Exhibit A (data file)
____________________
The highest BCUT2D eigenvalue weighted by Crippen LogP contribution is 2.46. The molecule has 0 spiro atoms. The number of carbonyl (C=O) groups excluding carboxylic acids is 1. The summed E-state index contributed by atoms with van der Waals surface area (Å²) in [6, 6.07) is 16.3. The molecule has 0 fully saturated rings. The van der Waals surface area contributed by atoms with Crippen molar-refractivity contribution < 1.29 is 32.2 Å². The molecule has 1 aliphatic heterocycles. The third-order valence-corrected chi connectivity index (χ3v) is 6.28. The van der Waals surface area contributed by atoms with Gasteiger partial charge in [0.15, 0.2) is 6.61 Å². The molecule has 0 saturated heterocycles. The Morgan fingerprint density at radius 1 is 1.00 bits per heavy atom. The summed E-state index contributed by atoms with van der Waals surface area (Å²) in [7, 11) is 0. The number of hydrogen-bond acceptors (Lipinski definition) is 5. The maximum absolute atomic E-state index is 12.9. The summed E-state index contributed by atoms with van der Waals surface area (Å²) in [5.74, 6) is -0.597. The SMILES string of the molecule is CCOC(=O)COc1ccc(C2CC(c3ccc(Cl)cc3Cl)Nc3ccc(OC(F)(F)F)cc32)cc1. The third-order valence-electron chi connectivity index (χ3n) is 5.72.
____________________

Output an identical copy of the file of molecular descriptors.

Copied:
The highest BCUT2D eigenvalue weighted by Crippen LogP contribution is 2.46. The molecule has 0 spiro atoms. The number of carbonyl (C=O) groups excluding carboxylic acids is 1. The summed E-state index contributed by atoms with van der Waals surface area (Å²) in [6, 6.07) is 16.3. The molecule has 0 fully saturated rings. The van der Waals surface area contributed by atoms with Crippen molar-refractivity contribution < 1.29 is 32.2 Å². The molecule has 1 aliphatic heterocycles. The third-order valence-corrected chi connectivity index (χ3v) is 6.28. The van der Waals surface area contributed by atoms with Gasteiger partial charge in [0.15, 0.2) is 6.61 Å². The molecule has 0 saturated heterocycles. The Morgan fingerprint density at radius 1 is 1.00 bits per heavy atom. The summed E-state index contributed by atoms with van der Waals surface area (Å²) in [7, 11) is 0. The number of hydrogen-bond acceptors (Lipinski definition) is 5. The maximum absolute atomic E-state index is 12.9. The summed E-state index contributed by atoms with van der Waals surface area (Å²) in [5.74, 6) is -0.597. The SMILES string of the molecule is CCOC(=O)COc1ccc(C2CC(c3ccc(Cl)cc3Cl)Nc3ccc(OC(F)(F)F)cc32)cc1. The third-order valence-electron chi connectivity index (χ3n) is 5.72.